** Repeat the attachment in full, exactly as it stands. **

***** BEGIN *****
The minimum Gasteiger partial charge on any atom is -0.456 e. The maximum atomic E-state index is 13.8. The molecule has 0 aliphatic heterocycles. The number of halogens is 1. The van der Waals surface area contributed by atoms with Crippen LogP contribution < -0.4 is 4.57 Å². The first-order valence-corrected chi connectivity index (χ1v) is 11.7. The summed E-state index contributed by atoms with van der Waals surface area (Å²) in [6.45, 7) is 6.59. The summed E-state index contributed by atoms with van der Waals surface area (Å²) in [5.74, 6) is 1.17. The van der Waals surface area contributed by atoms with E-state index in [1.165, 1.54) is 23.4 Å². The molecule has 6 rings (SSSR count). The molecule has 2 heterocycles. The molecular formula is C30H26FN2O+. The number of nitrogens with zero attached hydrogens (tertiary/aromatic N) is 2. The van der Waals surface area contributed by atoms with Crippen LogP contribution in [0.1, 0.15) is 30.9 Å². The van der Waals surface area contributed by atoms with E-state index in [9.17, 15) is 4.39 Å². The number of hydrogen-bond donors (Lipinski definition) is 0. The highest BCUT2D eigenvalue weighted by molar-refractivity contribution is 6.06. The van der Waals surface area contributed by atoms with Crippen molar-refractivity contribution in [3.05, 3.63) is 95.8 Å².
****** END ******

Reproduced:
The minimum Gasteiger partial charge on any atom is -0.456 e. The maximum atomic E-state index is 13.8. The molecule has 0 aliphatic heterocycles. The number of halogens is 1. The van der Waals surface area contributed by atoms with Crippen LogP contribution < -0.4 is 4.57 Å². The first-order valence-corrected chi connectivity index (χ1v) is 11.7. The summed E-state index contributed by atoms with van der Waals surface area (Å²) in [6.45, 7) is 6.59. The summed E-state index contributed by atoms with van der Waals surface area (Å²) in [5.74, 6) is 1.17. The van der Waals surface area contributed by atoms with E-state index in [1.165, 1.54) is 23.4 Å². The molecule has 6 rings (SSSR count). The molecule has 2 heterocycles. The molecular formula is C30H26FN2O+. The number of nitrogens with zero attached hydrogens (tertiary/aromatic N) is 2. The van der Waals surface area contributed by atoms with Crippen LogP contribution in [0.1, 0.15) is 30.9 Å². The van der Waals surface area contributed by atoms with E-state index in [9.17, 15) is 4.39 Å². The number of hydrogen-bond donors (Lipinski definition) is 0. The highest BCUT2D eigenvalue weighted by molar-refractivity contribution is 6.06. The van der Waals surface area contributed by atoms with Crippen molar-refractivity contribution in [3.05, 3.63) is 95.8 Å².